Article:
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US stocks return from holiday to set new records

By AFP - Jan 16,2018 - Last updated at Jan 16,2018

Traders react at the closing bell on the floor of the New York Stock Exchange in New York, US, on November 30, 2017 (Reuters file photo)

LONDON — Wall Street returned from a long holiday weekend to set new records amid solid corporate earnings reports and optimism for profits in 2018 due to a US tax reform.

The Dow Jones Industrial Average jumped 0.8 per cent in initial trades to rise for the first time above the 26,000 mark. It later gave up some of those gains.

"American markets were shut yesterday as the US celebrated Martin Luther King Jr. Day, and they are making up for lost ground today," said market analyst David Madden at CMC Markets UK.

"The Dow Jones, S&P 500 and NASDAQ 100 have all reached new record highs today, although we have seen a pullback," he added.

Citigroup shares climbed 1.1 per cent as, while taking a $22 billion charge due to changes in tax rules that pushed it into a loss of $18.3 billion for the quarter.

Without the tax charge, earnings were higher than in the same period last year, and the bank said it should benefit from changes to the tax law going forward.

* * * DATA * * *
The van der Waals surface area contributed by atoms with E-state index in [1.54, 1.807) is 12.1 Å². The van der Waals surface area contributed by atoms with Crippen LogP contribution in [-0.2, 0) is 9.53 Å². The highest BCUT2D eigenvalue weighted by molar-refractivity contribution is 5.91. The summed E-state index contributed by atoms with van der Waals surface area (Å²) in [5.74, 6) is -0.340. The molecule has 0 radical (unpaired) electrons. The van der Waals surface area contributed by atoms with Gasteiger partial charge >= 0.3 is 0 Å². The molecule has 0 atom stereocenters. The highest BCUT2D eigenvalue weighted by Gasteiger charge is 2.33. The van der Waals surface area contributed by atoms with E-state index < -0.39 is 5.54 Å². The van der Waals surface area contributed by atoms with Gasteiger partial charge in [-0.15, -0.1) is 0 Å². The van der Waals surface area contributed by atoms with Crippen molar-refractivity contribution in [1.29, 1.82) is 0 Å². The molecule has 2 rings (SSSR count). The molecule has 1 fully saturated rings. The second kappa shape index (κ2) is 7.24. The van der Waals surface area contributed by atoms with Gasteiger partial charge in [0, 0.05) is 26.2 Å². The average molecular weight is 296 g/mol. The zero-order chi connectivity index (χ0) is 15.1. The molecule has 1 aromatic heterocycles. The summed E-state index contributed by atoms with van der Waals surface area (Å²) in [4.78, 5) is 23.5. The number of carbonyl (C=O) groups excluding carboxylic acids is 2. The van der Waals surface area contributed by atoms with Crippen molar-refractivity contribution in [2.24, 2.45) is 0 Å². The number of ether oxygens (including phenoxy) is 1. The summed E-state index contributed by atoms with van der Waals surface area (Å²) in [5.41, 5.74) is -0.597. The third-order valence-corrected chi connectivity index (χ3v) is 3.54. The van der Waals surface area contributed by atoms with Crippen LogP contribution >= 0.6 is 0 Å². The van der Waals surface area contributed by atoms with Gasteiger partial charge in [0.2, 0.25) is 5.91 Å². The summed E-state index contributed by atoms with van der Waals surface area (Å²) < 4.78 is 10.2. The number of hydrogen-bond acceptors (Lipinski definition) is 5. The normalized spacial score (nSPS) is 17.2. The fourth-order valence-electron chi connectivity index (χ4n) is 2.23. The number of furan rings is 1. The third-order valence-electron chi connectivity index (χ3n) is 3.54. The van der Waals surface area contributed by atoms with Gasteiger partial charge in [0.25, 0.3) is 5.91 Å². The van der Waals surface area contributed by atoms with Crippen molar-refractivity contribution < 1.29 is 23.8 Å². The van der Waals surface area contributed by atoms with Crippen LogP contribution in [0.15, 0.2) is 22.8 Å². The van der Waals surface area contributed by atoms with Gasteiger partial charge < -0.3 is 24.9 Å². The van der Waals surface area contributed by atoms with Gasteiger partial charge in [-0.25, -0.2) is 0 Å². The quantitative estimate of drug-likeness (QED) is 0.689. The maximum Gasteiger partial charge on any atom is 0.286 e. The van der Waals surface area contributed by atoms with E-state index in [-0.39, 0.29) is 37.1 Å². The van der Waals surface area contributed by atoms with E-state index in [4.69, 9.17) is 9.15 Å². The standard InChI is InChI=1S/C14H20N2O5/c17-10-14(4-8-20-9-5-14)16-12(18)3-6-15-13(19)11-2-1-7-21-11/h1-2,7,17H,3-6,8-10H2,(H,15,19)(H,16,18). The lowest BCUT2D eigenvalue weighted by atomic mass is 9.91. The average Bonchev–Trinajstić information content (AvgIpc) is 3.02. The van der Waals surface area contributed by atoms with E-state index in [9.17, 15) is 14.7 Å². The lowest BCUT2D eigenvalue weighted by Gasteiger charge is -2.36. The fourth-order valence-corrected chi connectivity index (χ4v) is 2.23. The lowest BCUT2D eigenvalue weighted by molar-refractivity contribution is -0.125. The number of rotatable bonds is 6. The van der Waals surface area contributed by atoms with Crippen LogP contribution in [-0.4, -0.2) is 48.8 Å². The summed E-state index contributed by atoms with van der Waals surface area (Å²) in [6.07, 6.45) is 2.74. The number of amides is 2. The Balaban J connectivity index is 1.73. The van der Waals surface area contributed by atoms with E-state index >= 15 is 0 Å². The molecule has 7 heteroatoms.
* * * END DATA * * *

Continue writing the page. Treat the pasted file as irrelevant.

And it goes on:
Eurozone stock markets rose on the coattails of Asia, while London slid as thanks to heavyweight energy and mining stocks.

London's FTSE 100 still flirted briefly with new all-time high, however, as sterling dropped on official data showing that UK annual inflation pulled back in December from a near six-year peak.

But by the afternoon it was trading down and closed 0.2 per cent lower.

The euro meanwhile came off a three-year high versus the dollar struck on Monday, while oil futures retreated also from their highest levels since 2015 that were reached at the start of the week.

That helped eurozone stocks advance, with the CAC 40 index in Paris adding 0.07 per cent and the DAX 30 in Frankfurt climbing 0.4 per cent.

The euro is "finally seeing some weakness after its remarkable bounce of late", said Chris Beauchamp, chief market analyst at IG trading group. 

He noted also that "sterling's impressive rally over the past nine months has helped cool imported inflation" into the UK, in turn lessening the prospect of further rate tightening from the Bank of England. 

 

"Perhaps they won't have to raise rates this year after all, although one reading does not constitute a trend," added Beauchamp after UK annual inflation dipped to 3 per cent from 3.1 per cent.

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